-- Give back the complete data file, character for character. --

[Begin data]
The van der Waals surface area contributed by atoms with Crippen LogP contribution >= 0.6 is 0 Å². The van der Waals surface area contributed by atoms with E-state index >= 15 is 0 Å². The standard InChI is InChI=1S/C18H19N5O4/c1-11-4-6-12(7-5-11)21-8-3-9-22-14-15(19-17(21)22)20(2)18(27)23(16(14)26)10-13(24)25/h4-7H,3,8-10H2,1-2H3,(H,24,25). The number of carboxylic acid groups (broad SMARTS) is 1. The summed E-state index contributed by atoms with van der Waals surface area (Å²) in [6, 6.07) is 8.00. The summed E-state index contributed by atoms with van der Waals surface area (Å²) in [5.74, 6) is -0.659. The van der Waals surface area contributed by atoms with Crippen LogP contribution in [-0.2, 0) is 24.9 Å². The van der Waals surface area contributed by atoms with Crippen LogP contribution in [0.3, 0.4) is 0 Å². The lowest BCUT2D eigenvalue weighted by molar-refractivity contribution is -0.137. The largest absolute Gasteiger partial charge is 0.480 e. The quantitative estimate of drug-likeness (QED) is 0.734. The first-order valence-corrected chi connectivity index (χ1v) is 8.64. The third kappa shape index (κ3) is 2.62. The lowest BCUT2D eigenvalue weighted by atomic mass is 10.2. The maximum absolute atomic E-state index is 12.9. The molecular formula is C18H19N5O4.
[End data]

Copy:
The van der Waals surface area contributed by atoms with Crippen LogP contribution >= 0.6 is 0 Å². The van der Waals surface area contributed by atoms with E-state index >= 15 is 0 Å². The standard InChI is InChI=1S/C18H19N5O4/c1-11-4-6-12(7-5-11)21-8-3-9-22-14-15(19-17(21)22)20(2)18(27)23(16(14)26)10-13(24)25/h4-7H,3,8-10H2,1-2H3,(H,24,25). The number of carboxylic acid groups (broad SMARTS) is 1. The summed E-state index contributed by atoms with van der Waals surface area (Å²) in [6, 6.07) is 8.00. The summed E-state index contributed by atoms with van der Waals surface area (Å²) in [5.74, 6) is -0.659. The van der Waals surface area contributed by atoms with Crippen LogP contribution in [-0.2, 0) is 24.9 Å². The van der Waals surface area contributed by atoms with Crippen LogP contribution in [0.3, 0.4) is 0 Å². The lowest BCUT2D eigenvalue weighted by molar-refractivity contribution is -0.137. The largest absolute Gasteiger partial charge is 0.480 e. The quantitative estimate of drug-likeness (QED) is 0.734. The first-order valence-corrected chi connectivity index (χ1v) is 8.64. The third kappa shape index (κ3) is 2.62. The lowest BCUT2D eigenvalue weighted by atomic mass is 10.2. The maximum absolute atomic E-state index is 12.9. The molecular formula is C18H19N5O4.